$ cf curl /routing/v1/router_groups
      "guid": "abe622af-2246-43a2-73f8-79bcb8e0cbb4",
      "name": "default-tcp",
      "type": "tcp",
      "reservable_ports": "1024-1033"

To configure the Cloud Controller with the range of ips to use:

$ cf curl -X PUT -d '{"reservable_ports":"40000-40099"}' /routing/v1/router_groups/abe622af-2246-43a2-73f8-79bcb8e0cbb4

Step 5 – Create shared domain

The DNS is configured for and the name of the router group from the ops file is default-tcp. Using the cf cli Cloud Foundry can then be configured to map these two togther into a shared domain:

cf create-shared-domain --router-group default-tcp

If you run the cf domains command you’ll see the new tcp domain added with type = tcp

$ cf domains
Getting domains in org system as admin...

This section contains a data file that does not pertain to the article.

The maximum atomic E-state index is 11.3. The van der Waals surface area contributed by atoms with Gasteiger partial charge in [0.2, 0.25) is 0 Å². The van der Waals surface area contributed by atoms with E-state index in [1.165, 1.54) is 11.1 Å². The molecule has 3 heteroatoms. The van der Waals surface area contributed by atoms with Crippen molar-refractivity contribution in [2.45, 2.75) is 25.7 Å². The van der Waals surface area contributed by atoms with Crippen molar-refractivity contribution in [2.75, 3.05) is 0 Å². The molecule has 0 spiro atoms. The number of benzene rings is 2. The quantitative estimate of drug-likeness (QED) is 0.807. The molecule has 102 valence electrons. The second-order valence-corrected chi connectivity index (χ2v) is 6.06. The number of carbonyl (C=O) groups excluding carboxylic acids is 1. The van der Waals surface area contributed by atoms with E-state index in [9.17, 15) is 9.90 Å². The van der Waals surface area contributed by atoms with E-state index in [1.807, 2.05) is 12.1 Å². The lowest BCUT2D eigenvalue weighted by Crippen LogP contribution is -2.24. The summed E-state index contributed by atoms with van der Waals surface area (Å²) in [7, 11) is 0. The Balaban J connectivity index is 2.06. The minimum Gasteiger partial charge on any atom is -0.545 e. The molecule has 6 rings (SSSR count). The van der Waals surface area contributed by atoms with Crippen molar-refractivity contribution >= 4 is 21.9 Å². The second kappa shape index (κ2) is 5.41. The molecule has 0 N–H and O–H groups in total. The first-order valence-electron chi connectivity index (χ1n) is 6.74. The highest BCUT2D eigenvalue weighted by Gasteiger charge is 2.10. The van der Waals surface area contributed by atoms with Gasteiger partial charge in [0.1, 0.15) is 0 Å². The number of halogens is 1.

name                                status   type   details        shared     shared   tcp      owned    

Step 6 – Push an App

To create an app using tcp, there are a few options:

  1. With the cf cli v6: Push the app with the domain specified and a random portcf push myapp -d --random-route
  2. Create a route for a space, push an app, then map the route to the space. $ cf create-route --port 40001 $ cf push myapp --no-route # see next section for example app $ cf map-route myapp --port 40001
  3. Create an app manifest which contains routes:, then specify the app manifest in the cf push (cf push -f manifest.yml) with the contents of manifest.yml being:applications: - name: cf-env memory: 256M routes: - route:

In the previous examples, swap --port with --random-routefor the app push to pick any available port instead of a bespoke one. This will help developers from having to guess which ports are still available. 

Testing an App

Once the application is pushed, for instance with cf push myapp -d --random-routewhich uses cf-env, you can use curl to test the access:

$ curl